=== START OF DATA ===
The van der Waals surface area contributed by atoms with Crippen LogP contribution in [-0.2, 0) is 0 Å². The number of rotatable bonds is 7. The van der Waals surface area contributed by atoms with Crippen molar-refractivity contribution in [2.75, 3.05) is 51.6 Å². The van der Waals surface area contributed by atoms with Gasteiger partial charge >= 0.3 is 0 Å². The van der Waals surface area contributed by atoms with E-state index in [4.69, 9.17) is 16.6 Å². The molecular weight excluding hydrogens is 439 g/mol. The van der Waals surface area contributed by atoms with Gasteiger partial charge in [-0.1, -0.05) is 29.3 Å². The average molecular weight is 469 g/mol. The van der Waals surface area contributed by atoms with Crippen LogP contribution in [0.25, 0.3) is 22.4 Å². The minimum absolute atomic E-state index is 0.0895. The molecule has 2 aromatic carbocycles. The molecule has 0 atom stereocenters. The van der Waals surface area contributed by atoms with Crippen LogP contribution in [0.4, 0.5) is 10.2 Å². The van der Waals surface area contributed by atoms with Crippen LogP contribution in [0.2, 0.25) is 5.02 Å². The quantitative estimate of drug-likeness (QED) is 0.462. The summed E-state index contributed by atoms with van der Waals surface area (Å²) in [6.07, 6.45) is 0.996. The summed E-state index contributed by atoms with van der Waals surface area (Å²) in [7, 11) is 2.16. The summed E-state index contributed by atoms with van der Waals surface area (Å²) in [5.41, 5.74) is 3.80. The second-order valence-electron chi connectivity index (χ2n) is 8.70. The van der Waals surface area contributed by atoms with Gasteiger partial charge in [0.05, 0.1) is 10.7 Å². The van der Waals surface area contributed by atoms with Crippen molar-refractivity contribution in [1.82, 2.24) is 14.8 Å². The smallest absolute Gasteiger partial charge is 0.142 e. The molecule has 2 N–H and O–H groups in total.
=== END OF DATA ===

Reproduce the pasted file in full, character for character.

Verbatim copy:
The van der Waals surface area contributed by atoms with Crippen LogP contribution in [-0.2, 0) is 0 Å². The number of rotatable bonds is 7. The van der Waals surface area contributed by atoms with Crippen molar-refractivity contribution in [2.75, 3.05) is 51.6 Å². The van der Waals surface area contributed by atoms with Gasteiger partial charge >= 0.3 is 0 Å². The van der Waals surface area contributed by atoms with E-state index in [4.69, 9.17) is 16.6 Å². The molecular weight excluding hydrogens is 439 g/mol. The van der Waals surface area contributed by atoms with Gasteiger partial charge in [-0.1, -0.05) is 29.3 Å². The average molecular weight is 469 g/mol. The van der Waals surface area contributed by atoms with Crippen LogP contribution in [0.25, 0.3) is 22.4 Å². The minimum absolute atomic E-state index is 0.0895. The molecule has 2 aromatic carbocycles. The molecule has 0 atom stereocenters. The van der Waals surface area contributed by atoms with Crippen LogP contribution in [0.4, 0.5) is 10.2 Å². The van der Waals surface area contributed by atoms with Crippen LogP contribution in [0.2, 0.25) is 5.02 Å². The quantitative estimate of drug-likeness (QED) is 0.462. The summed E-state index contributed by atoms with van der Waals surface area (Å²) in [6.07, 6.45) is 0.996. The summed E-state index contributed by atoms with van der Waals surface area (Å²) in [7, 11) is 2.16. The summed E-state index contributed by atoms with van der Waals surface area (Å²) in [5.41, 5.74) is 3.80. The second-order valence-electron chi connectivity index (χ2n) is 8.70. The van der Waals surface area contributed by atoms with Gasteiger partial charge in [0.05, 0.1) is 10.7 Å². The van der Waals surface area contributed by atoms with Crippen molar-refractivity contribution in [1.82, 2.24) is 14.8 Å². The smallest absolute Gasteiger partial charge is 0.142 e. The molecule has 2 N–H and O–H groups in total.